The causal effects of the Peer Assisted Study Sessions (PASS) on educational outcomes

Paloyn, A. R., Rogan, S., & Siminski, P. (2016). The causal effects of the Peer Assisted Study Sessions (PASS) on educational outcomes. Retrieved from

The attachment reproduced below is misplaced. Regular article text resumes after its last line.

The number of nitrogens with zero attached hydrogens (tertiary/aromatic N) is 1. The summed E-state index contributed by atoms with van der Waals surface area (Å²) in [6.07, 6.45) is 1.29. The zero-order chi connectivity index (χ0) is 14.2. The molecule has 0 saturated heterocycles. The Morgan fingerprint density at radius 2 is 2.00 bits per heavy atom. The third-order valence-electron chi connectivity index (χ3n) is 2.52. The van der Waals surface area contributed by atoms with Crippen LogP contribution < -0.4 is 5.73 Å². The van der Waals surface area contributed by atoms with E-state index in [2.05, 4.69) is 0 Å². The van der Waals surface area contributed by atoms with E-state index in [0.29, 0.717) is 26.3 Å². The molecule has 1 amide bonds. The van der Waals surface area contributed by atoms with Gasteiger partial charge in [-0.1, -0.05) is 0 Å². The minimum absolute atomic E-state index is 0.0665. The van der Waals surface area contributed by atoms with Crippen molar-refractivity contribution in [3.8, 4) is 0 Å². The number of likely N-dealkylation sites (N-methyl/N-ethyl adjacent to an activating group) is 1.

This report summarises the results of a HEPPP-funded research project on the effects of the Peer Assisted Study Sessions (PASS) on educational outcomes. The study used a randomised encouragement design (RED), which avoids the potential problem of selection bias that pervades non-experimental evaluations.  Globally, this is the first large-scale experiment on the effectiveness of PASS or related Supplemental Instruction programmes.The study population consists of 6954 student subject observations from 14 first-year courses at the University of Wollongong in Australia in 2014 and 2015. Following the RED approach, a randomly selected sub-group was offered a large, near-cash incentive to participate in PASS. Whilst PASS participation is voluntary and unrestricted, participation was 0.47 sessions (19 percent) greater for the incentivised group compared to the non-incentivised group. This inducement effect is larger for students from low-SES areas (0.89 sessions). But the overall inducement effect is smaller than anticipated, which limits the statistical power of the main analysis, especially for subgroups. We also varied the size of the incentive greatly between semesters, but this did not meaningfully change the size of the inducement effect. The design of effective incentives for student populations warrants further research. The experiment suggests that one hour of PASS improved grades by 0.065 standard deviations (1.26 marks on a raw 100-point scale), which is consistent with the non-experimental literature. However, this estimate is not statistically significant, reflecting limited statistical power. The estimated effect is largest and statistically significant for students in their first semester at university (0.153 standard deviations or almost 3 marks per hour of PASS). This particular sub-group analysis was not in our preanalysis plan, and so it should be treated as a suggestive–rather than a confirmatory –result. Nevertheless, it remains plausible given issues around transitioning into a university environment, including the more independent, self-directed study skills and time management required in tertiary study, as well as the need for structure and social support. We had intended to study heterogeneity of effects for a number of other subgroups (by socioeconomic status, rural and indigenous backgrounds, age, sex, domestic/international status, and high school grades), but this was not feasible because of limited statistical power.

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